[This is a further journalistic entry concerning my fortuitous discovery in January, 2004, of cancer cells and my struggle with this shocking, new condition. Due to the twin
exigencies of accuracy and recuperation, there is an editorial delay of several weeks. As of May 20, 2004, I am resting at home.  Phillip Danzig]


This is a prayer which Jews recite each morning, indicating, among other things, that the transcendental soul somehow differs from, but resides within, the body.   A difficult concept to articulate.   After all, have any of us ever experienced a split, or discontinuity, between "body" and
"soul" ?    An "out of body" experience ?   Did we notice as we grew bigger or grew older ? Do we feel ourselves age ?   Common sense seems to tell us, "My body is Me."

But as my body reacted to the five solutions of toxic chemotherapy I had received, and then to the powerful drugs I was given to keep me from succumbing to an opportunistic infection,  my body became less recognizable.    I received so much saline solution [to flush out toxins] that my legs
and arms resembled Eddie Murphy's in "The Nutty Professor."  My water changed color from yellow, to red, to cloudy yellow; settling on orange.  I was tested by cysoscopy and told a fistula had opened up between my ileum and bladder.   I would decide to move, drink water or, turn over, but nothing would happen; until I would FORCE myself to obey.  I slept during the day and was startlingly awake at night.

I continued to hiccup frequently,  which was particularly unsettling since my father had spent the last three days of his life thus, some thirty years before.   Eventually I received thorazine and finally got some very sound, deep, drugged sleep.   I grew gaunt and weak.  Unshaven, I looked into a mirror and saw the scary, hollow eyed look of a very late Picasso self-portrait staring back.   I was not trusted to shower myself, so, eventually, a nurse gave my body a sponge-bath, in bed.  A humbling experience. 

Yet my thoughts remained rational and energetic.   During the early evening, I would telephone friends in the Southwest and then, in the dawn hours, speak to my children in Israel, or a friend in England or South Africa.  But if I lay, half-comatose, during the afternoon and the phone rang, my mind would energize and I could easily hold a long conversation.  The lower half of my body, plugged into the drip-drip of the intravenous feed, was responding to unknown, mysterious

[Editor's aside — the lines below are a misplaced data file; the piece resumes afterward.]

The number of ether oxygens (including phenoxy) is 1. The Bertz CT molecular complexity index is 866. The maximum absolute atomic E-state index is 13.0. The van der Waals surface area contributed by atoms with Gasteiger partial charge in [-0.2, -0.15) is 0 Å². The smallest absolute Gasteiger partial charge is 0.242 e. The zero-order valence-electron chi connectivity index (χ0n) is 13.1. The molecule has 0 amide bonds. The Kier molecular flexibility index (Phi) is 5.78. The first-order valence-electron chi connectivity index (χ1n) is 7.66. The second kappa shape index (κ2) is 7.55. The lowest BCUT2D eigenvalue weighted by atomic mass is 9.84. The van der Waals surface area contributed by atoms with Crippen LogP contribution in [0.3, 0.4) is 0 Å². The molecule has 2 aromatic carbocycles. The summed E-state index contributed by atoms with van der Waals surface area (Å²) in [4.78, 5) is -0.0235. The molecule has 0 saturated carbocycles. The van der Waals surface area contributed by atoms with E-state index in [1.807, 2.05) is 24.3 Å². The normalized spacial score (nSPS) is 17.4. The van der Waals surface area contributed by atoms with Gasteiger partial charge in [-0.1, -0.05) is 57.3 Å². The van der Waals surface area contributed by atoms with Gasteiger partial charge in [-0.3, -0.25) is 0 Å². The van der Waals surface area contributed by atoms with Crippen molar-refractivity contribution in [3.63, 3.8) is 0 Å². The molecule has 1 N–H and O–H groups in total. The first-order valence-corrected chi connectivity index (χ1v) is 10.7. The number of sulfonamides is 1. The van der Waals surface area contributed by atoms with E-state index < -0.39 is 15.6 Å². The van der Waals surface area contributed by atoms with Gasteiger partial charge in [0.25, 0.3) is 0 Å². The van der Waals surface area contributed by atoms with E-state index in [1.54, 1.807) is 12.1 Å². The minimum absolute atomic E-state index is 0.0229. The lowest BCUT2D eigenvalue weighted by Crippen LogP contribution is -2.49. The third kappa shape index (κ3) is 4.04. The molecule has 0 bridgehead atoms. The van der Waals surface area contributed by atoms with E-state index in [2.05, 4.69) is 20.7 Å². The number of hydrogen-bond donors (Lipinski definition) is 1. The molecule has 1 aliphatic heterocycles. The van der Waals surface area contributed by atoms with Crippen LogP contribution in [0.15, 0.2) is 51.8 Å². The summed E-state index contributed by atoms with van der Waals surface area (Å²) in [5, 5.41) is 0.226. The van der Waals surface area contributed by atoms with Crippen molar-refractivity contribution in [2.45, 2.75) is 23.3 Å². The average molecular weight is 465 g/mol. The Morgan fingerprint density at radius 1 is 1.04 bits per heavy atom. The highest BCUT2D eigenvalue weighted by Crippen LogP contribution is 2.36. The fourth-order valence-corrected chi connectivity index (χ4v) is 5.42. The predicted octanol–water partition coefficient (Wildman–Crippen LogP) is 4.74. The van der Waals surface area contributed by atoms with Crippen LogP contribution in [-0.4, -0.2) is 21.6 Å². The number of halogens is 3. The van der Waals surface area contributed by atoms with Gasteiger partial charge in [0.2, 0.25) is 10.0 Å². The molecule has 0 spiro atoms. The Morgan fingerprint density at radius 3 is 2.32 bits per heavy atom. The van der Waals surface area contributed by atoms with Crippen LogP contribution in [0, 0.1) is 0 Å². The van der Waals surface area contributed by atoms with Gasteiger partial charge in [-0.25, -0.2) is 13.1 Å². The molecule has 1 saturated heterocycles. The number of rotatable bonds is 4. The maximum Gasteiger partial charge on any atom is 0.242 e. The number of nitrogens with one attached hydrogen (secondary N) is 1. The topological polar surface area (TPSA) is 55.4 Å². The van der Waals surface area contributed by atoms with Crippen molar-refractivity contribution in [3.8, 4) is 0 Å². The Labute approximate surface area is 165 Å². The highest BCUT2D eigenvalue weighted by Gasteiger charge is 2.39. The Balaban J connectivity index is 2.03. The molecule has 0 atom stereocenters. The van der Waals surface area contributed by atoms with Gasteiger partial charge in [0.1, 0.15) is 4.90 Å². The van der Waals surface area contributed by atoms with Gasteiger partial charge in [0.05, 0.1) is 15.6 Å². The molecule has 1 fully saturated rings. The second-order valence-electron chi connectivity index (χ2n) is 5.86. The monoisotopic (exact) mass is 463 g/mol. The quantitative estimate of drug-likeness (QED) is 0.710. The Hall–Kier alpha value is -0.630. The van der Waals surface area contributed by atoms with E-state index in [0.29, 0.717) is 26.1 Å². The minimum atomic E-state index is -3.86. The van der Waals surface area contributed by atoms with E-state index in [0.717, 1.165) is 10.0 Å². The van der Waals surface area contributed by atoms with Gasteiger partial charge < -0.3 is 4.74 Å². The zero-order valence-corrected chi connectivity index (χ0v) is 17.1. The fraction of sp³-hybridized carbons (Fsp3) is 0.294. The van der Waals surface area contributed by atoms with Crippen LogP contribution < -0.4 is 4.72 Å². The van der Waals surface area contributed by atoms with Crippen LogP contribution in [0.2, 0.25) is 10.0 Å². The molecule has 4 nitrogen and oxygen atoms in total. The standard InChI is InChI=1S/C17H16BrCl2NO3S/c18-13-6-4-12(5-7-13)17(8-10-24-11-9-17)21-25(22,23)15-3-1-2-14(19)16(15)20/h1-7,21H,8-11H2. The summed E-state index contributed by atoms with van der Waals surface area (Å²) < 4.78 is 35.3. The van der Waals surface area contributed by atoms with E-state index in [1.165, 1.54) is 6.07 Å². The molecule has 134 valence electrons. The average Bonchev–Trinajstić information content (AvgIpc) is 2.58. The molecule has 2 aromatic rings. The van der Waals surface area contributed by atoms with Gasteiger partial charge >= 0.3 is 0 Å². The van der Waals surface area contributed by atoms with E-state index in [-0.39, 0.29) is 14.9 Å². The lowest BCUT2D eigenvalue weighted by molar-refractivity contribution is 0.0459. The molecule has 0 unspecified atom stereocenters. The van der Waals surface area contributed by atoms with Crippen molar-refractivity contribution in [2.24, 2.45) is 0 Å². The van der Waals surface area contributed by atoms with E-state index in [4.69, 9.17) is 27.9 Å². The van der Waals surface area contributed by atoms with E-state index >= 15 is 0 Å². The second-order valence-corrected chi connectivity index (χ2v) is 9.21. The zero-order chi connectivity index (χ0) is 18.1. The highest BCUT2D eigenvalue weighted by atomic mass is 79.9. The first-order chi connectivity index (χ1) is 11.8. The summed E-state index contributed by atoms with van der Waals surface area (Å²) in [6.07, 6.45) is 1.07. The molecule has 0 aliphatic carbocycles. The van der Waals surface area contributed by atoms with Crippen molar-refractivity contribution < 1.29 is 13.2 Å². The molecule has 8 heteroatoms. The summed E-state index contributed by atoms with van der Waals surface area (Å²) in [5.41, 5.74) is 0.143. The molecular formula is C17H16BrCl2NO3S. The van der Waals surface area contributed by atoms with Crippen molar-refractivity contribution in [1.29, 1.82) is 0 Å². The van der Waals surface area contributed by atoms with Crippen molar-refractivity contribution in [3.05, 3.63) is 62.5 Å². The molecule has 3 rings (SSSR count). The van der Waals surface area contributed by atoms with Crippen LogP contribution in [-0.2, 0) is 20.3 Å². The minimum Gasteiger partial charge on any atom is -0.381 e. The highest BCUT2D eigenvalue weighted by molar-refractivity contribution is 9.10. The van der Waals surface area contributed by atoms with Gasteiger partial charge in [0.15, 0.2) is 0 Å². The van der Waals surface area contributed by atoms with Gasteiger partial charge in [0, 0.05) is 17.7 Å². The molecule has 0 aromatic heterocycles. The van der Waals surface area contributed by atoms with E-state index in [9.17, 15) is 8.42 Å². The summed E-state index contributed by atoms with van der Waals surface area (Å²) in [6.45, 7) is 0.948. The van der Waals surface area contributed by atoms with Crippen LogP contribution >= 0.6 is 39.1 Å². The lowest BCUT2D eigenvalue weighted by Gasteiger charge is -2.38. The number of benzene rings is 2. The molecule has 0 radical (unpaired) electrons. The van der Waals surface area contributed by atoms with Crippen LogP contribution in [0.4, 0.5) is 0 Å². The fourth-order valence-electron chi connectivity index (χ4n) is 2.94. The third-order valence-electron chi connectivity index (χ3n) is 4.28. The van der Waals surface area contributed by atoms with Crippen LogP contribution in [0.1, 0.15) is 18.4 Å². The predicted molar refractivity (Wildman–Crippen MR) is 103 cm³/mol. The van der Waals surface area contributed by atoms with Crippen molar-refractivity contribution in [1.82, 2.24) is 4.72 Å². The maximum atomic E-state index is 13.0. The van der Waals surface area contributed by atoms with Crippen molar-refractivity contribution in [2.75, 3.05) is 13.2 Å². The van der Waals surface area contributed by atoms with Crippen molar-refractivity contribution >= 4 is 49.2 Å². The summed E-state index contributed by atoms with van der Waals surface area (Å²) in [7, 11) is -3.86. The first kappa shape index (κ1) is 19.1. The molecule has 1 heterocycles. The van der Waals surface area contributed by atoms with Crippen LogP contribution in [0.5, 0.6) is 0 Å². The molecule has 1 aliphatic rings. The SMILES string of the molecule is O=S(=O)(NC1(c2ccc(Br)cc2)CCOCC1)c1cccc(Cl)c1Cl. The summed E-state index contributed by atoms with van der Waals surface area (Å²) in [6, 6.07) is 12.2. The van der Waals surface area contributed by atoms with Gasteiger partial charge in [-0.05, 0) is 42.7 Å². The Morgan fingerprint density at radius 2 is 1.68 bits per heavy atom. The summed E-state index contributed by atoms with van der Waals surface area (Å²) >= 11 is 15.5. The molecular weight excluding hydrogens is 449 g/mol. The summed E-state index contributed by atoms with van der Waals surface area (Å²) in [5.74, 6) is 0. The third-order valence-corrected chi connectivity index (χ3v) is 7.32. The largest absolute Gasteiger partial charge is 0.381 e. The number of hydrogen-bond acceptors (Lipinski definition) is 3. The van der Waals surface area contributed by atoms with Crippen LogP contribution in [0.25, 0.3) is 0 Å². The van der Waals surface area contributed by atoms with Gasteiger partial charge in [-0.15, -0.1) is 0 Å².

forces; but my head, disengaged, above the neck, was sharp.

I thought to myself,  "My Mind is Me."

Nausea, fortunately, was not a problem, but the sense that my body was subject to novel and unexpected changes was disturbing.   My hair disappeared and my nails were growing at a furious rate:  what might happen next ?  The hospital sent a psychiatrist and we agreed that while I held
the usual, serious concerns about leaving my children and friends, I was less concerned about dying, as such, but much more troubled experiencing this loss of control.  Of not knowing how my disease would "progress."   Of how long, or, whether, it  could be "cured."  Of what strange symptom might appear next.  Unlike the schedule of repairing a fractured knee or hip, nobody knew.   

I am no stranger to hospitals.  I had had two childhood surgeries:  appendicitis and tonsillectomy. As an adult I had an ileitis resection, surgical removal of an abscess and placement of a stint near my kidneys [utera]. I am familiar with hospitals, and even enjoy the opportunity of breaking the routine of schooling or work.   But a voyage through a hospital without a reliable chart or compass is another matter.   Oncologists do not like to make promises.

Yet, if I couldn't get a handle on my body, I could and did direct my mind.   I asked questions and learned much more about cancer and different treatments. I read "The anatomy of Hope," by Dr. Jerome Groopman.    I began to read the Psalms.    And I paid special attention to the prayer:

Blessed are you, Hashem, our G-d, King of the Universe,
Who fashioned man with wisdom and created within him
many openings and many cavities.
It is obvious and known that if but one of them were to be ruptured or but one of them were to be blocked,
it would be impossible to survive
and to stand before your Throne of Glory.
Blessed are you, Hashem, who heals all flesh and acts wondrously.

In this, I found comfort.